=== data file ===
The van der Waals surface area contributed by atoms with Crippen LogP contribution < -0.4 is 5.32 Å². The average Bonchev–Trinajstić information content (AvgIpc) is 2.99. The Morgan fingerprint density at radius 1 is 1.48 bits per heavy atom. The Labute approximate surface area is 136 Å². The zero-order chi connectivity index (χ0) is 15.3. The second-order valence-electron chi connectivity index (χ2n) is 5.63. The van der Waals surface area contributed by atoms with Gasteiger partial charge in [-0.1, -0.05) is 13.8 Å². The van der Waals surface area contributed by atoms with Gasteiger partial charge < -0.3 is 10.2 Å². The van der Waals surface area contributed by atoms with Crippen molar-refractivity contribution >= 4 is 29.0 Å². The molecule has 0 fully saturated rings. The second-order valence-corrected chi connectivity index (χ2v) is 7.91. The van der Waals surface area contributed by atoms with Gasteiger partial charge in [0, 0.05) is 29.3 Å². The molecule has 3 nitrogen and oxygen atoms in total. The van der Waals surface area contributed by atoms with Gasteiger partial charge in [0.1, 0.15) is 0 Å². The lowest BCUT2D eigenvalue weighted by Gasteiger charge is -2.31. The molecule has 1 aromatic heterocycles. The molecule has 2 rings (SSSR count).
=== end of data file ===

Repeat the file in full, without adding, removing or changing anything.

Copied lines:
The van der Waals surface area contributed by atoms with Crippen LogP contribution < -0.4 is 5.32 Å². The average Bonchev–Trinajstić information content (AvgIpc) is 2.99. The Morgan fingerprint density at radius 1 is 1.48 bits per heavy atom. The Labute approximate surface area is 136 Å². The zero-order chi connectivity index (χ0) is 15.3. The second-order valence-electron chi connectivity index (χ2n) is 5.63. The van der Waals surface area contributed by atoms with Gasteiger partial charge in [-0.1, -0.05) is 13.8 Å². The van der Waals surface area contributed by atoms with Gasteiger partial charge < -0.3 is 10.2 Å². The van der Waals surface area contributed by atoms with Crippen molar-refractivity contribution >= 4 is 29.0 Å². The molecule has 0 fully saturated rings. The second-order valence-corrected chi connectivity index (χ2v) is 7.91. The van der Waals surface area contributed by atoms with Gasteiger partial charge in [0, 0.05) is 29.3 Å². The molecule has 3 nitrogen and oxygen atoms in total. The van der Waals surface area contributed by atoms with Gasteiger partial charge in [0.1, 0.15) is 0 Å². The lowest BCUT2D eigenvalue weighted by Gasteiger charge is -2.31. The molecule has 1 aromatic heterocycles. The molecule has 2 rings (SSSR count).